Vinyl Day brings back memories of music listening rituals

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So how is everyone’s summer going out there? Hopefully you’ve been enjoying some of the – at times – sweltering temperatures and managing to get to a couple of the truly great shows rolling through our area.

One of the more interesting musical moments Liam and I have had this summer occurred over the weekend, when fresh out of the pool and slightly sunburned, we decided we’d go to the last remaining big bookstore chain and find a couple things to replenish our stack of summer reading material.

As we walked through the door, I was greeted by a man who excitedly asked me “Do you like vinyl records?!”

This was like a fastball down the middle, but I kept a straight face and played it calmly, answering “Yes, indeed I do…”

The answer seemed to give him a jolt of energy as he happily explained the it was “Vinyl Day” at this national chain and in honor of it – I guess they missed the boat on Record Store Day back in April, but I wasn’t going to argue – they were featuring vinyl albums throughout the store and the music section was showing off it’s expanded vinyl section. The day was to show the company’s “commitment to selling vinyl,” he continued.

That one did make me smirk a little. It’s no secret that bookstores are vanishing in much the same way that record and CD stores did. Hopefully you see some irony that I did in a bookstore proudly proclaiming it would sell vinyl albums.

But I’d rather focus on the positive aspect of it all. I noticed a couple people walking around with records under there arms, something I haven’t seen in what felt like ages. I liked the fact that even from a distance I could pick out what people had in hand; across the store a guy held Aerosmith’s “Toys in the Attic” in one hand as he looked at the cover of a book in the other, far to our right I saw a young couple looking at a copy of  Nirvana’s “Nevermind.” I was pleased with myself that I could even point out Katy Perry’s “Prism” from afar.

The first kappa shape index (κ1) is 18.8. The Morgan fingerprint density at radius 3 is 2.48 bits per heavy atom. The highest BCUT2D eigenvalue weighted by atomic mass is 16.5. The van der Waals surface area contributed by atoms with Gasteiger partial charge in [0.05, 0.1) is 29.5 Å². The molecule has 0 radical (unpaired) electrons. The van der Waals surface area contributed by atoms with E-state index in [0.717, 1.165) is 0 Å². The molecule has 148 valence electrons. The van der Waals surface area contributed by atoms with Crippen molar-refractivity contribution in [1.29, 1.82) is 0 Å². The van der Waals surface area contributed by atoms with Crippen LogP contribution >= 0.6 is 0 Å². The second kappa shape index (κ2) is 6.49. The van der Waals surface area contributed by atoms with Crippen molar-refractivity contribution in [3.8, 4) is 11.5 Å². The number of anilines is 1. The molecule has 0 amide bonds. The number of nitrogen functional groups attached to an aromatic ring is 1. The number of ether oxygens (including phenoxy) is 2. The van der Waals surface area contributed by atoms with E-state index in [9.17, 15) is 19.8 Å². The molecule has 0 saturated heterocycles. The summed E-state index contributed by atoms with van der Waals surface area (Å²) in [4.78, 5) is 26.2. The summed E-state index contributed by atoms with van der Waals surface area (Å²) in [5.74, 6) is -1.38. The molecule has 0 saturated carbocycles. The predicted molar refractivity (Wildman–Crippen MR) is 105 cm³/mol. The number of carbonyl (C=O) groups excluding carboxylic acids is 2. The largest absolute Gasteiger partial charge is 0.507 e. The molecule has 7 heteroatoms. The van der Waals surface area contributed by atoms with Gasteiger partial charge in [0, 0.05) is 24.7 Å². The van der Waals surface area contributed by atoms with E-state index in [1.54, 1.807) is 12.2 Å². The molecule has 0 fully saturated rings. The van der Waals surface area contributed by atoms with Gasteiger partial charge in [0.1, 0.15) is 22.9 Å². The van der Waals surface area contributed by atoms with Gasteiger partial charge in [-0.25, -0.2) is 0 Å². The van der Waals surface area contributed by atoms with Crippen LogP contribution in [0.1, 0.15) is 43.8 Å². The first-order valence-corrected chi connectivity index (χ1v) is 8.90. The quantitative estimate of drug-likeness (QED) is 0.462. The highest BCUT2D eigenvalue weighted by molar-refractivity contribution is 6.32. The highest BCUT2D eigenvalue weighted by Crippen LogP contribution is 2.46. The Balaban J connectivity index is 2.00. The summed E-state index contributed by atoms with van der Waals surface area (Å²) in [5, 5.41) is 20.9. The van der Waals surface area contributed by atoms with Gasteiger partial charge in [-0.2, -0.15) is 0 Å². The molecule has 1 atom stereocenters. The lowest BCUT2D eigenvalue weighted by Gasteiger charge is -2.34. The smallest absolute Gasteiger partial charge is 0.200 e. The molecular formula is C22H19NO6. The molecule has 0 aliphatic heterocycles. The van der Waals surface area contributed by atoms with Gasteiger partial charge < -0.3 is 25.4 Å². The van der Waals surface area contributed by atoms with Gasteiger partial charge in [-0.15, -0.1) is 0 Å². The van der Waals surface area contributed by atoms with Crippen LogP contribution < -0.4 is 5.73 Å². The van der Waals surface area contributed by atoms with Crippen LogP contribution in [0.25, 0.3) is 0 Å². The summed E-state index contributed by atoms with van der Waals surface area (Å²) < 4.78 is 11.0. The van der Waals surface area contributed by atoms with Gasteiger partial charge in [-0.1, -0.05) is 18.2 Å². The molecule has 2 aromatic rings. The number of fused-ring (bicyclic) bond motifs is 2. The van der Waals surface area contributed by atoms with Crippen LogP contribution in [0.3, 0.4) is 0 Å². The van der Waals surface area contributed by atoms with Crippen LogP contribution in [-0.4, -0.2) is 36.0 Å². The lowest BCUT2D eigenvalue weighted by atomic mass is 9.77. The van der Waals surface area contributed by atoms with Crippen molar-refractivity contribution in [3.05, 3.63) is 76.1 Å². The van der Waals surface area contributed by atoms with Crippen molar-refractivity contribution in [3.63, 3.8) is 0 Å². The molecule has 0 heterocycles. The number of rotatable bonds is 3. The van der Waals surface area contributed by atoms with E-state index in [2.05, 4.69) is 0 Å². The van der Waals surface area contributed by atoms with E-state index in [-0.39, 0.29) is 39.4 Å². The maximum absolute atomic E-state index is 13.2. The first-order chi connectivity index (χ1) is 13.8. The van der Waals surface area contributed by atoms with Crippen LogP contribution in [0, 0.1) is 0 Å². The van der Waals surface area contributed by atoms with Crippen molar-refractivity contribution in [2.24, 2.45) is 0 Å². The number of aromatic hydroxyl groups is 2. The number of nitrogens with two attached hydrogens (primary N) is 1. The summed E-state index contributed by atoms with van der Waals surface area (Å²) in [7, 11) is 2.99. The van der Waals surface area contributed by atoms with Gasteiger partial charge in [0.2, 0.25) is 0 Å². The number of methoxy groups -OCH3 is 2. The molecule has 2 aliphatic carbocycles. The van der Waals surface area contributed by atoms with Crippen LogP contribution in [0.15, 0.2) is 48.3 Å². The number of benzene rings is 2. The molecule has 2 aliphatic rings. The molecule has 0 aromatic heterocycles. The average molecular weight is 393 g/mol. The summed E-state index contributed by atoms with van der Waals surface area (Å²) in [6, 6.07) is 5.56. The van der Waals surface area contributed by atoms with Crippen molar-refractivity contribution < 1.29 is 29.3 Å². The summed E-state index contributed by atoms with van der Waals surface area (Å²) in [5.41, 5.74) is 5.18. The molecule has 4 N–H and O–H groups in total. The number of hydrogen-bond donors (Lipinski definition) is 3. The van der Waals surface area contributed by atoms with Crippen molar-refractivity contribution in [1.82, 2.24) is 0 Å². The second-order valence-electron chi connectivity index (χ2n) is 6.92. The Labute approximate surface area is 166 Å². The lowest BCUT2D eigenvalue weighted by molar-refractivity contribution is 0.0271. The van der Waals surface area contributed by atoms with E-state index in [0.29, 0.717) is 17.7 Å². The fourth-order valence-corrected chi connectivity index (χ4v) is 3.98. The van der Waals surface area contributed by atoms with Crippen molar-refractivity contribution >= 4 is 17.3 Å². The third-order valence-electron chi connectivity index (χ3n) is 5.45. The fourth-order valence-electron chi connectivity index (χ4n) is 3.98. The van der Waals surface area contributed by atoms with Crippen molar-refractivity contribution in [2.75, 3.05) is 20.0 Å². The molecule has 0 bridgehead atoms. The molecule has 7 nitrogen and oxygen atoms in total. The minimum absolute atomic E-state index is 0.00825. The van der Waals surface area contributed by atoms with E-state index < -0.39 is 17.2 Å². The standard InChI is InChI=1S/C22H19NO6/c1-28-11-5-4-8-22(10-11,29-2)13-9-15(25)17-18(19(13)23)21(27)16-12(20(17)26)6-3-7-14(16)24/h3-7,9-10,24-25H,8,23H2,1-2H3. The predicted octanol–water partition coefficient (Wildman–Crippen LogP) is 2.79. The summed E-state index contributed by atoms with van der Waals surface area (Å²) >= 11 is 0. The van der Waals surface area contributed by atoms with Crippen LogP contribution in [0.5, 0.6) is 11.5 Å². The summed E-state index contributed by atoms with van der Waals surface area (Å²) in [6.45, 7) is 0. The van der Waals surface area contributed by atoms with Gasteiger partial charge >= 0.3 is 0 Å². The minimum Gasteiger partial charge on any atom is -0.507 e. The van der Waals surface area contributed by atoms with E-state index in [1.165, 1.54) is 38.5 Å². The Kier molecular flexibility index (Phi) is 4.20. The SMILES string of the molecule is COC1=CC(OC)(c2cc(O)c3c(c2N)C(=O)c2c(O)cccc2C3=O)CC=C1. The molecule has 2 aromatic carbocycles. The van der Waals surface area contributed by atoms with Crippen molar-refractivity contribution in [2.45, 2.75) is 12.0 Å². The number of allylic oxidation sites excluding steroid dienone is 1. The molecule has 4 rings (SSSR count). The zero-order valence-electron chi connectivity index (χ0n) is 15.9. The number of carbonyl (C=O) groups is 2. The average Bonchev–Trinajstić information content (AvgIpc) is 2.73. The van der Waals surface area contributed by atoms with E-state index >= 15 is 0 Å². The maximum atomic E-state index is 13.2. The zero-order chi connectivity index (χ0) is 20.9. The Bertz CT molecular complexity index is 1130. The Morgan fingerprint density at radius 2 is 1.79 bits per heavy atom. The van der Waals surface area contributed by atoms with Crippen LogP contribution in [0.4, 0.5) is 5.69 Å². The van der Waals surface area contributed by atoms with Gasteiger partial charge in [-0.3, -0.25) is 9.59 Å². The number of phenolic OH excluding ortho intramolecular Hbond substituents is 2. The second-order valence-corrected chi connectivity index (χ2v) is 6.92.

The friendly vinyl spokesperson asked if I had a record player and seemed genuinely surprised when I told him I did. Undaunted, he said I could enter in a raffle to win a new one anyway, maybe I could put it in my son’s room. We did just that and picked up a couple vinyl promo items.

If you’ve followed any news about the music retail world recently, you’ve probably heard that vinyl record sales are actually on the rise over the past few years. I’m still not exactly sure what I’d say is the reason for that. Nostalgia? Sound quality? Novelty?

One thing that did surprise me is the cost of a “new” album. It’s a little pricey for a passing fad, so you can rule that out as a reason for vinyl’s resurgence. Lou Reed’s classic “Transformer” would run you $24.99. The Beatles’ “A Hard Days Night” was $22.99.

And don’t get too comfortable listening to the fab four. With a running time all of 30 minutes, 13 seconds, you getting up to flip that record over barely 15 minutes after you sit down to enjoy it. Still, just the memory of that forgotten music listening ritual made me smile.

I was happy to see that the vinyl section wasn’t just a mass of classic rock albums and artists. Yes, there were plenty of the obvious all-time selections by LP-era legends – Pink Floyd, The Who and Led Zeppelin were well represented – but there was a healthy dose of albums from current artists as well.

We didn’t walk out with any new additions to my collection, but it truly was a fun experience.

I was trying to remember the last time I was beating the heat in air-conditioned splendor, flipping through albums on a July afternoon. As we left, I spotted a couple of younger people filling out raffle tickets for the record player up for grabs.

As one of them dropped his ticket in the box, he enthusiastically said, “How cool would it be if I won?!”

A new record player in 2015? Some new albums to play?

It would be very, very cool.

Ken Kolasisnki’s On Another Note column appears periodically in Ticket.


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